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Dynamic earthquake sequence simulation with a SBIEM without periodic boundaries
Earth, Planets and Space volume 73, Article number: 137 (2021)
Abstract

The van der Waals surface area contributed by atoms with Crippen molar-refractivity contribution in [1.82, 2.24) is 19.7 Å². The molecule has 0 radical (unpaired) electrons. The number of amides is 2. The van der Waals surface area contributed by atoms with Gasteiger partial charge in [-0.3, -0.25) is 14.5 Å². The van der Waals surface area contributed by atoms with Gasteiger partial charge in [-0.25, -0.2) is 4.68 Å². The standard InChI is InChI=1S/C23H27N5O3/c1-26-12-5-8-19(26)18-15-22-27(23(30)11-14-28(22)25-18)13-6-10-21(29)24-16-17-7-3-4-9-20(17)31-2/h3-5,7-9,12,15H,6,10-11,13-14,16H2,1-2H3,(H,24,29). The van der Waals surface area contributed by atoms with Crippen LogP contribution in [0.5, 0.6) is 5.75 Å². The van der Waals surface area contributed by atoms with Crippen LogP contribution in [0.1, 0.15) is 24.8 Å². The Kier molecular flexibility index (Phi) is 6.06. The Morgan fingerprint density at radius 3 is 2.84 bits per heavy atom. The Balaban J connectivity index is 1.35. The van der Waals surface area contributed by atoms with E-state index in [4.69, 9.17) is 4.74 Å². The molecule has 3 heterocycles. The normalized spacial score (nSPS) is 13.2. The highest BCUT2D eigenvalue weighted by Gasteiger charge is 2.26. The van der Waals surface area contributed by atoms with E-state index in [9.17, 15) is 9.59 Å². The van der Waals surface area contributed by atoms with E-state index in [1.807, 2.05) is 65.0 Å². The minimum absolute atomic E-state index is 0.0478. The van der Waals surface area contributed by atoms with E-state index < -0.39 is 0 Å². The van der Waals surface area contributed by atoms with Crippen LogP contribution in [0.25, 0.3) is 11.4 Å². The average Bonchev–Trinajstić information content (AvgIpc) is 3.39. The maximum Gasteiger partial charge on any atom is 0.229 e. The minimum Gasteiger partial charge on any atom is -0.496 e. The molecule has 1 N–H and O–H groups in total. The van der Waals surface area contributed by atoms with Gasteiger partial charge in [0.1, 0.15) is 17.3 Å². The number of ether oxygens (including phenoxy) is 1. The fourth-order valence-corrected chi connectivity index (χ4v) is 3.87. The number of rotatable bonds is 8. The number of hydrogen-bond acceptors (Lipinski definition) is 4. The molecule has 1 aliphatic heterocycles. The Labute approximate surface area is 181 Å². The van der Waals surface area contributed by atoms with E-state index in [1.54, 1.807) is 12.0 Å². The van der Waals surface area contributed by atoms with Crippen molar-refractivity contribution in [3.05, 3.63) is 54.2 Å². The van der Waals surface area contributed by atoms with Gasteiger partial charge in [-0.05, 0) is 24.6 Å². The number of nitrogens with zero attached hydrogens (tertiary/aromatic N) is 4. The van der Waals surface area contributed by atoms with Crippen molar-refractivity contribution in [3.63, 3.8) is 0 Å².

Dynamic earthquake sequence simulation is an important tool for investigating the behavior of a fault that hosts a series of earthquakes because it solves all interrelated stages in the earthquake cycle consistently, including nucleation, propagation and arrest of dynamic rupture, afterslip, locking, and interseismic stress accumulation. Numerically simulating and resolving these phenomena, which have different time and length scales, in a single framework is challenging. A spectral boundary integral equation method (SBIEM) that makes use of a fast Fourier transform is widely used because it reduces required computational costs, even though it can only be used for a planar fault. The conventional SBIEM has a periodic boundary condition as a result of the discretization of the wavenumber domain with a regular mesh; thus, to obtain an approximate solution for a fault in an infinite medium, it has been necessary to simulate a region much longer than the source distribution. Here, I propose a new SBIEM that is free from this artificial periodic boundary condition. In the proposed method, the periodic boundaries are removed by using a previously proposed method for the simulation of dynamic rupture. The integration kernel for the elastostatic effect, which reaches infinitely far from the source, is expressed analytically and replaces the one in the conventional SBIEM. The new method requires simulation of a region only twice as long as the source distribution, so the computational costs are significantly less than those required by the conventional SBIEM to simulate a fault in an infinite medium. The effect of the distance λ between the artificial periodic boundaries was investigated by comparing solutions for a typical problem setting between the conventional and proposed SBIEM. The result showed that the artificial periodic boundaries cause overestimation of the recurrence interval that is proportional to λ^{−2}. If λ is four times the fault length, the interval is overestimated by less than 1%. Thus, the artificial periodic boundaries have only a modest effect on the conclusions of previous studies.